It is still unknown when the carpets were used first, but some archeologists proved that they appeared in 2-1 millennium BC. Traditionally, since ancient times, the carpets and tufted rugs were used in Armenia to cover floors, decorate interior walls, sofas, chairs, beds and tables. Up to present the carpets often serve as entrance veils, decoration for church altars and vestry.
Starting to develop in Armenia as a part of everyday life, carpet weaving was a must in every Armenian family, with the carpet making and rug making being almost women’s occupation. They were considered a necessity in all traditional Armenian homes and were used to cover floors, decorate walls etc. Due to their popularity and high-quality, Armenian carpets were successfully exported and sold abroad.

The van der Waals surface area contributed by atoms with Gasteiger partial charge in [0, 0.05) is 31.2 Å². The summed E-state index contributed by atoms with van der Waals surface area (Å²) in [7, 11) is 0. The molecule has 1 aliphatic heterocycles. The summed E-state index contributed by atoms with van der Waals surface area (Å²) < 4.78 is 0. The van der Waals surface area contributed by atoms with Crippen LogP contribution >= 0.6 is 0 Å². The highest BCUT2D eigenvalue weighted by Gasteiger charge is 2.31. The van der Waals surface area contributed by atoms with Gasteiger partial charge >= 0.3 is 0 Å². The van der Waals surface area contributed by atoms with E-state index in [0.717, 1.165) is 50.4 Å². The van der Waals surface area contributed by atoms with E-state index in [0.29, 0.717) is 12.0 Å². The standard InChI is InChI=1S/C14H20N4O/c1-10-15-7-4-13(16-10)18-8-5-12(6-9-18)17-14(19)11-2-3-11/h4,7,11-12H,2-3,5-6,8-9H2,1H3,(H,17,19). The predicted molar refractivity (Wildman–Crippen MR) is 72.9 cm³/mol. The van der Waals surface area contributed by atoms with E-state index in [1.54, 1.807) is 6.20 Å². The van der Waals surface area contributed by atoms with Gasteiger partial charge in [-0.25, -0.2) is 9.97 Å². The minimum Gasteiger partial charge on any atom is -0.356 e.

Historians noted that Armenian carpets had exceptional quality because they were made from high-quality wool and were dyed with natural colors, especially with “vordan karmir”. It is a scale insect which was used to produce carmine dyestuff in Armenia and also in the Persian Empire.
Unfortunately, very few examples of the earliest period have survived. The oldest Armenian carpet, which has survived to this day, is the Pazyryk dating from the 5th to the 3rd century BC. It was found in Siberia and now is in the Hermitage Museum in St. Petersburg. Some people claim that it is Persian, others say that is Armenian.
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